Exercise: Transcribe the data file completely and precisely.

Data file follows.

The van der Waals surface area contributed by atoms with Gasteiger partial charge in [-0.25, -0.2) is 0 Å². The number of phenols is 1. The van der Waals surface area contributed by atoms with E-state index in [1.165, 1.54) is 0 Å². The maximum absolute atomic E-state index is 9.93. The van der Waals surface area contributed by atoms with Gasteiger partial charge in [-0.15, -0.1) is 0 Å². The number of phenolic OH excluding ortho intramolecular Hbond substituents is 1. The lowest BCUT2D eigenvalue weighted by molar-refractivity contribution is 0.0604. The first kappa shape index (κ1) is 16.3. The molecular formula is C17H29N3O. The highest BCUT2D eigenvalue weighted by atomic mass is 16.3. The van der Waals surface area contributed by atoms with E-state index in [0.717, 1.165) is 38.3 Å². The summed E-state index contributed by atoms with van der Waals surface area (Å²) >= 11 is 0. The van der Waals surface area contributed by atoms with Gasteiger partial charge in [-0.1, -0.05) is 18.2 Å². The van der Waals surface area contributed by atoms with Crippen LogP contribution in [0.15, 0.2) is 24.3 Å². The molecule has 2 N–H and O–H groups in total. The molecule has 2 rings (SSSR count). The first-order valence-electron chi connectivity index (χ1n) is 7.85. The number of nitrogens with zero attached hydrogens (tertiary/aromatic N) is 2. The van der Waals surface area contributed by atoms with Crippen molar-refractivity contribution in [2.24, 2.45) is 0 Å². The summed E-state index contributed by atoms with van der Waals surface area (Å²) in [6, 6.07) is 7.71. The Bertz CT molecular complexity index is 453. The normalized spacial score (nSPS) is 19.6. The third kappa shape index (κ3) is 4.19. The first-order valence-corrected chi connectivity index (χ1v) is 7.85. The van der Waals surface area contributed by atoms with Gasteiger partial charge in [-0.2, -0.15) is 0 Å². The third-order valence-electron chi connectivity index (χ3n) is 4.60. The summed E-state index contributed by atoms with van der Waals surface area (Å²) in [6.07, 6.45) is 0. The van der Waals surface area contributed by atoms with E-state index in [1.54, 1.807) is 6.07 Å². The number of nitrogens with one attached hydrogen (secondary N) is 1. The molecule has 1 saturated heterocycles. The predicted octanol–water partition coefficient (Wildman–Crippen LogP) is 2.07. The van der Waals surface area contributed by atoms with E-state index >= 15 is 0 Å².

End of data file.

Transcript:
The van der Waals surface area contributed by atoms with Gasteiger partial charge in [-0.25, -0.2) is 0 Å². The number of phenols is 1. The van der Waals surface area contributed by atoms with E-state index in [1.165, 1.54) is 0 Å². The maximum absolute atomic E-state index is 9.93. The van der Waals surface area contributed by atoms with Gasteiger partial charge in [-0.15, -0.1) is 0 Å². The number of phenolic OH excluding ortho intramolecular Hbond substituents is 1. The lowest BCUT2D eigenvalue weighted by molar-refractivity contribution is 0.0604. The first kappa shape index (κ1) is 16.3. The molecular formula is C17H29N3O. The highest BCUT2D eigenvalue weighted by atomic mass is 16.3. The van der Waals surface area contributed by atoms with E-state index in [0.717, 1.165) is 38.3 Å². The summed E-state index contributed by atoms with van der Waals surface area (Å²) >= 11 is 0. The van der Waals surface area contributed by atoms with Gasteiger partial charge in [-0.1, -0.05) is 18.2 Å². The van der Waals surface area contributed by atoms with Crippen LogP contribution in [0.15, 0.2) is 24.3 Å². The molecule has 2 N–H and O–H groups in total. The molecule has 2 rings (SSSR count). The first-order valence-electron chi connectivity index (χ1n) is 7.85. The number of nitrogens with zero attached hydrogens (tertiary/aromatic N) is 2. The van der Waals surface area contributed by atoms with Crippen molar-refractivity contribution in [2.24, 2.45) is 0 Å². The summed E-state index contributed by atoms with van der Waals surface area (Å²) in [6, 6.07) is 7.71. The Bertz CT molecular complexity index is 453. The normalized spacial score (nSPS) is 19.6. The third kappa shape index (κ3) is 4.19. The first-order valence-corrected chi connectivity index (χ1v) is 7.85. The van der Waals surface area contributed by atoms with Gasteiger partial charge in [-0.2, -0.15) is 0 Å². The third-order valence-electron chi connectivity index (χ3n) is 4.60. The summed E-state index contributed by atoms with van der Waals surface area (Å²) in [6.07, 6.45) is 0. The van der Waals surface area contributed by atoms with E-state index in [1.54, 1.807) is 6.07 Å². The number of nitrogens with one attached hydrogen (secondary N) is 1. The molecule has 1 saturated heterocycles. The predicted octanol–water partition coefficient (Wildman–Crippen LogP) is 2.07. The van der Waals surface area contributed by atoms with E-state index >= 15 is 0 Å².